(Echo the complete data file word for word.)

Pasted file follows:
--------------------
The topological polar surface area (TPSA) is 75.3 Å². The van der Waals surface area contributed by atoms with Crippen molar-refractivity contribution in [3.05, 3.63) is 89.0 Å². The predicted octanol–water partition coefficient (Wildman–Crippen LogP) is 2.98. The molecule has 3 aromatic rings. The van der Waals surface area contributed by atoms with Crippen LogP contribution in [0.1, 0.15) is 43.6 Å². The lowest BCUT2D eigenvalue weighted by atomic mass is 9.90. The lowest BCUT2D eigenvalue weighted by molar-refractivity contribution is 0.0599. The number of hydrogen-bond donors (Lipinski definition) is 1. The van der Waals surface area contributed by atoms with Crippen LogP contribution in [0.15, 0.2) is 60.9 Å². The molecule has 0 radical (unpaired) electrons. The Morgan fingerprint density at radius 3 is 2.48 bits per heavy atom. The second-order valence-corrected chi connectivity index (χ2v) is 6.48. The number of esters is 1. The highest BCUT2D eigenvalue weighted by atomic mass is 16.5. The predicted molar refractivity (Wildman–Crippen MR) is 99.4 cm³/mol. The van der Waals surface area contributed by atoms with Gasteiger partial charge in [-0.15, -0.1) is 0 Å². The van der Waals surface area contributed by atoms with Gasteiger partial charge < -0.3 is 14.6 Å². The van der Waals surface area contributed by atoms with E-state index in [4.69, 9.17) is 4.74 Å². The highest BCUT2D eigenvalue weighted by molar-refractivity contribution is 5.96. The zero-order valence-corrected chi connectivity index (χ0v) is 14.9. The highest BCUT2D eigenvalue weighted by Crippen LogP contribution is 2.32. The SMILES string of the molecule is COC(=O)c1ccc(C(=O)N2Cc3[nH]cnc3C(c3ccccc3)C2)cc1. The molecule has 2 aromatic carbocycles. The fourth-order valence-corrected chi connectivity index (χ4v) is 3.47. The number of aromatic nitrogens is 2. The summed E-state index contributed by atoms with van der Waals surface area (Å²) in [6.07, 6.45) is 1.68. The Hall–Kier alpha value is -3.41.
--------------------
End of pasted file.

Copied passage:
The topological polar surface area (TPSA) is 75.3 Å². The van der Waals surface area contributed by atoms with Crippen molar-refractivity contribution in [3.05, 3.63) is 89.0 Å². The predicted octanol–water partition coefficient (Wildman–Crippen LogP) is 2.98. The molecule has 3 aromatic rings. The van der Waals surface area contributed by atoms with Crippen LogP contribution in [0.1, 0.15) is 43.6 Å². The lowest BCUT2D eigenvalue weighted by atomic mass is 9.90. The lowest BCUT2D eigenvalue weighted by molar-refractivity contribution is 0.0599. The number of hydrogen-bond donors (Lipinski definition) is 1. The van der Waals surface area contributed by atoms with Crippen LogP contribution in [0.15, 0.2) is 60.9 Å². The molecule has 0 radical (unpaired) electrons. The Morgan fingerprint density at radius 3 is 2.48 bits per heavy atom. The second-order valence-corrected chi connectivity index (χ2v) is 6.48. The number of esters is 1. The highest BCUT2D eigenvalue weighted by atomic mass is 16.5. The predicted molar refractivity (Wildman–Crippen MR) is 99.4 cm³/mol. The van der Waals surface area contributed by atoms with Gasteiger partial charge in [-0.15, -0.1) is 0 Å². The van der Waals surface area contributed by atoms with Gasteiger partial charge < -0.3 is 14.6 Å². The van der Waals surface area contributed by atoms with E-state index in [4.69, 9.17) is 4.74 Å². The highest BCUT2D eigenvalue weighted by molar-refractivity contribution is 5.96. The zero-order valence-corrected chi connectivity index (χ0v) is 14.9. The highest BCUT2D eigenvalue weighted by Crippen LogP contribution is 2.32. The SMILES string of the molecule is COC(=O)c1ccc(C(=O)N2Cc3[nH]cnc3C(c3ccccc3)C2)cc1. The molecule has 2 aromatic carbocycles. The fourth-order valence-corrected chi connectivity index (χ4v) is 3.47. The number of aromatic nitrogens is 2. The summed E-state index contributed by atoms with van der Waals surface area (Å²) in [6.07, 6.45) is 1.68. The Hall–Kier alpha value is -3.41.